The new Coalition Government planned to cut the rates due to a ‘budget blow-out’, but it has since emerged that the budget problems are not as bad as first thought.
The announcement made in Sydney will stop the proposed cut to the rates for existing rooftop photovoltaic installations from 60 Australian cents per kilowatt hour (kWh) to 40 cents per kWh, and will allow subscribers who signed on to the scheme between October 2010 and late April 2011 to be paid 20 cents per kWh for electricity fed back into the grid.
Australian advocacy group Do Something!, along with the Australian Solar Energy Society (AuSES) and the NSW Chapter of the Solar Energy Industries Association, enacted the Go Solar campaign to challenge the move.
Following detailed analysis of the solar market and in-field solar data, the group provided figures to the NSW Government that argued that they had overestimated the cost of the Solar Bonus Scheme by at least AUD$232 million (170 million).
They also rallied public support that included a protest in Sydney, after it emerged up to 110,000 people would be affected by the move.
"The people of NSW have spoken and their message is clear they want a strong solar future for NSW," said John Grimes, the head of the Australian Solar Energy Society in a statement.
40,000 solar installations will now proceed as a result of the Premier’s announcement, according to Grimes.
"Most of all this is a win for the public of NSW, and comes as a direct result of the pressure the public and the solar industry have put on the NSW government," he said. "To make a strong solar future a reality in NSW it is now imperative that the NSW government puts in place a fair price for solar going forward."
Despite the governments back down, the way forward for the industry remains uncertain with the Solar Bonus Scheme suspended since April 28 this year. AuSES and others are arguing for a 1 to 1 net tariff, with the electricity fed into the system offset at the regular retail rates. This was recently agreed upon in the Australian Capital Territory, but the major energy retailers have so far resisted the idea in NSW.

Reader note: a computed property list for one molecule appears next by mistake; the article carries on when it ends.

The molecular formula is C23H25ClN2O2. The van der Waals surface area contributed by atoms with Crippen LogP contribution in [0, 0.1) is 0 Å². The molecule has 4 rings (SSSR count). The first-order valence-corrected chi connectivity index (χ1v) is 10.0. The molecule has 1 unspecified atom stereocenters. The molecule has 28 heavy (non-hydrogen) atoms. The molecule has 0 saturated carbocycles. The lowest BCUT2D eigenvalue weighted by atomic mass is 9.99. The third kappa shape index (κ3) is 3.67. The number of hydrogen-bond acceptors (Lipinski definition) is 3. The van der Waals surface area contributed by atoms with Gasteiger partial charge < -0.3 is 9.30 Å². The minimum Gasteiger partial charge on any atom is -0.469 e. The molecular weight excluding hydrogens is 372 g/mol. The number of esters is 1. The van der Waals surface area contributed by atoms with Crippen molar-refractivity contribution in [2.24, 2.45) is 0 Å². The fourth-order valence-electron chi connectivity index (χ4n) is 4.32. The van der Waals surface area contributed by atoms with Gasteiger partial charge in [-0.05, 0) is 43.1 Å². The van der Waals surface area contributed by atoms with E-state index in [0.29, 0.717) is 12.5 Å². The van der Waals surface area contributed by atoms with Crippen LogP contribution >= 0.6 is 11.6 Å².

Greens upper house MP John Kaye described the back down as a victory for the 110,000 households and also urged the government to reassess the scheme. "Without an ongoing tariff for rooftop solar, households will not buy new units and the industry will waste away," he said in a statement.
Premier Barry OFarrells office said he was circumspect when explaining the decision and admitted he had to bow to public pressure.
"I am a realist and there is no point putting up legislation, which does not have widespread support and which is going to be rejected," a spokesman for O’Farrell quoted the Premier as saying last night. "No one likes retrospective legislation, I don’t like it myself but we had to try to find a way of curtailing the blowout in the cost of the scheme."
Not all good news
The positive the industry would have taken from the abandoned plans to cut the rebate would have been tempered by the news that one of the countrys largest retailers of rooftop solar panels has gone into receivership.
Clear Solar, which operates around the nation and has installed over 10,000 units in Australia, called in administrators Pitcher Partners on Monday morning.
The collapse will allegedly cost up to 40 jobs, although the company will be bought out by one of its creditors, the electrical wholesaler Middy’s, which has guaranteed 500 outstanding contracts to install solar panels will be honored.
The cut back in tariffs in major states like NSW is part of the reason for the closure, according to members of the industry, which has prompted strong statements about the overall health of photovoltaics in the country.
For John Grimes, the government must continue to provide support for the industry in order for it to flourish.
"The solar industry in NSW remains in crisis, with many solar companies already letting staff go and slashing costs," he said. "The government must urgently act to put an end to this uncertainty, or 8,000 solar jobs will be lost, and companies closed."